How is it with the buying for the government ? Is there an equal amount of corruption there? For years my company has sold goods to the United States government. At times it has sold more than any other concern handling like goods, and in some departments more than all others put together. Of late years I have personally managed that business, and during all the time have been conversant with it. We have never given bribes, never been askt for them, never even had a hint of it. Some fifteen or eighteen years ago there was a small amount of corruption proved and eradicated. Once since, I thought there was a very smoothly workt trick, but on looking into it I came to the conclusion that the government officials were entirely innocent though it was possible they may have been workt a little.

The buying is done by publisht bids, which any one can get, any responsible house can bid, and then, quality considered, the bids are awarded to the lowest bidder. I have occasionally thought there was a bias in the minds of the awarding committee. I have often wisht they had more freedom so that they could adopt improved goods or methods. Frequently I have felt that they got into ruts, were too well satisfied and in a small way were tyrannical, but I have not had even small incidents point to any corruption.

Recently a well known and successful bidder for the supplies for the New York City public schools told me that probably he had more influence with the awarding committee than any other man, but it was only because he had always recommended good goods and that he absolutely could not get any favors at a higher price or on inferior goods. He showed me this year's printed contract, in which every item was clearly specified and the awards for last year in which the kind of goods, the name of the party to whom each item was awarded and the price were printed. Of course, these prices were closely scrutinized by unsuccessful bidders and if there was anything wrong or that lookt wrong, a row was raised. This very publicity prevents corruption.

There is some governmental corruption, as shown by the recent postoffice investigation, but I believe it is sporadic, not of long existence; and that when it is found out a great deal of fuss is made over it, tenfold more than over the same corruption in private business.

Does not this make you a little "easier” on the subject of public ownership of telegraphs, railroads and other public utilities?' The objection of many careful people has always been that there would be too much dishonesty. The above shows that there would be less, if in public hands. I suggest that you get the magazine in which the above occurs, and read the entire article, and think about it.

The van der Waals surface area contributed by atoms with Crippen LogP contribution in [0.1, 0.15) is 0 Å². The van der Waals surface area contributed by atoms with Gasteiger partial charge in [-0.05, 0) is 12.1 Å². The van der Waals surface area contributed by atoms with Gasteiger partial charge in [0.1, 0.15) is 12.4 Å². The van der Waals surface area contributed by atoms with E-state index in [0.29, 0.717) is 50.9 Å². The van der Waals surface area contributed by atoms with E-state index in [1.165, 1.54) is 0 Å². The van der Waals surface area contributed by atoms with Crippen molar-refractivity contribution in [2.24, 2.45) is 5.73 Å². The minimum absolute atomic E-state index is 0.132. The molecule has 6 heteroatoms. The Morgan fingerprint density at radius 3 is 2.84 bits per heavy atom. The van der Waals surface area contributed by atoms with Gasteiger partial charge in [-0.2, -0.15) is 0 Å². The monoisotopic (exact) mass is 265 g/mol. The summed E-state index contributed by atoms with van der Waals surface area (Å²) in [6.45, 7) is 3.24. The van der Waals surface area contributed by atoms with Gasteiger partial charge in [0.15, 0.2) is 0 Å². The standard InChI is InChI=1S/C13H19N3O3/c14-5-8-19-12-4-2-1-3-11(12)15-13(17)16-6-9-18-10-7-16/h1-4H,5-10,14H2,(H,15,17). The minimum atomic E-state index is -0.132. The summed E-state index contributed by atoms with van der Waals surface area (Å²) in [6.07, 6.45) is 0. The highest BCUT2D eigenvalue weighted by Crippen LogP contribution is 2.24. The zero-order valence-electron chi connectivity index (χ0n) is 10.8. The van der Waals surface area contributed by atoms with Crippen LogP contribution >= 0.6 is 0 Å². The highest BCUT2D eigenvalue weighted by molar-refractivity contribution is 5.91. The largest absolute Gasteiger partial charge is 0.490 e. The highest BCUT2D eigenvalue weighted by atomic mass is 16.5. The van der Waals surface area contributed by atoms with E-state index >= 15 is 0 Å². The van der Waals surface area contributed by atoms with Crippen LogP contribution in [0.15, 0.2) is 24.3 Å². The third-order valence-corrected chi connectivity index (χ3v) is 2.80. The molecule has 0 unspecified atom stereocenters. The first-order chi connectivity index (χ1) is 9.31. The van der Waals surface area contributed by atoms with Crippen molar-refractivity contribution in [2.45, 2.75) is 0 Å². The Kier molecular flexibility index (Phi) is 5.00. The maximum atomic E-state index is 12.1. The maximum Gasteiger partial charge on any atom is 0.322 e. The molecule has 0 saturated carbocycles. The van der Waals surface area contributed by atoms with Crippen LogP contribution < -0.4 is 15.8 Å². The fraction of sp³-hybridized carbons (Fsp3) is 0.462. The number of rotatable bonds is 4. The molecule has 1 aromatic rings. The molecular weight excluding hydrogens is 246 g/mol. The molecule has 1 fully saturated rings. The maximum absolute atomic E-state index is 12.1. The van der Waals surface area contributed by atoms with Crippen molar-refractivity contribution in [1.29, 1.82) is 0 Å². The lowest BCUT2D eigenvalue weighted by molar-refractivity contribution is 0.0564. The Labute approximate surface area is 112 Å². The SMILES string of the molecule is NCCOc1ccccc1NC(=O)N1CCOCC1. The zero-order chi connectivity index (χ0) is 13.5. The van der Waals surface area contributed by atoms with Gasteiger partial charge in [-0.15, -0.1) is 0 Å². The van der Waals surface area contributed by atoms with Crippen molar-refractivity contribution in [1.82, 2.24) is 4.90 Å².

In rheumatism, gout, lumbago and neuralgia, have you tried Griffith's Compound Mixture of Guaiac, Stillingia, etc.? If not, why not become acquainted with it now? See adv. on page 24 for constituents, and for trial free offer.

On page 7, Mr. Frye is advertising two cases of surgical instruments; one for $15, and the other a pocket case for $3.75. Turn to the adv. and read the description of the contents. Also, you will be interseted in the long list of miscellaneous surgical instruments, and the attractiv prices which Mr. Frye quotes

(Continued over next page.)


During the past fifteen or twenty years various forms of pain, as neuralgia, headache, dysmenorrhea, sciatica, etc., and high temperature from various causes, have been controlled in an almost magical manner by a new class of remedies: The synthetic chemicals, or coal-tar derivatives, chiefly of German manufacture. Antipyrin, and acetanilid are prominent members of this class of preparations But, as is well known, the magical relief from this class of remedies carries with it a grave danger: That of heart depression, with cyanosis and profuse sweating. Cases of sudden death from this cause have been many, but the greatest harm, which has become very wide-spread, is the insidious injury wrought by occasional doses of these remedies.

It was thought that European countries contained all the talent and scientific attainments for the production of remedial chemicals. But at last Yankee inventive genius has come to our aid, and the result is, a group of chemicals far more efficacious than the aniline produets (sometimes called dye-house chemicals), and what is, still better, they are absolutely safe, being free from the depressing qualities of the foreign drugs.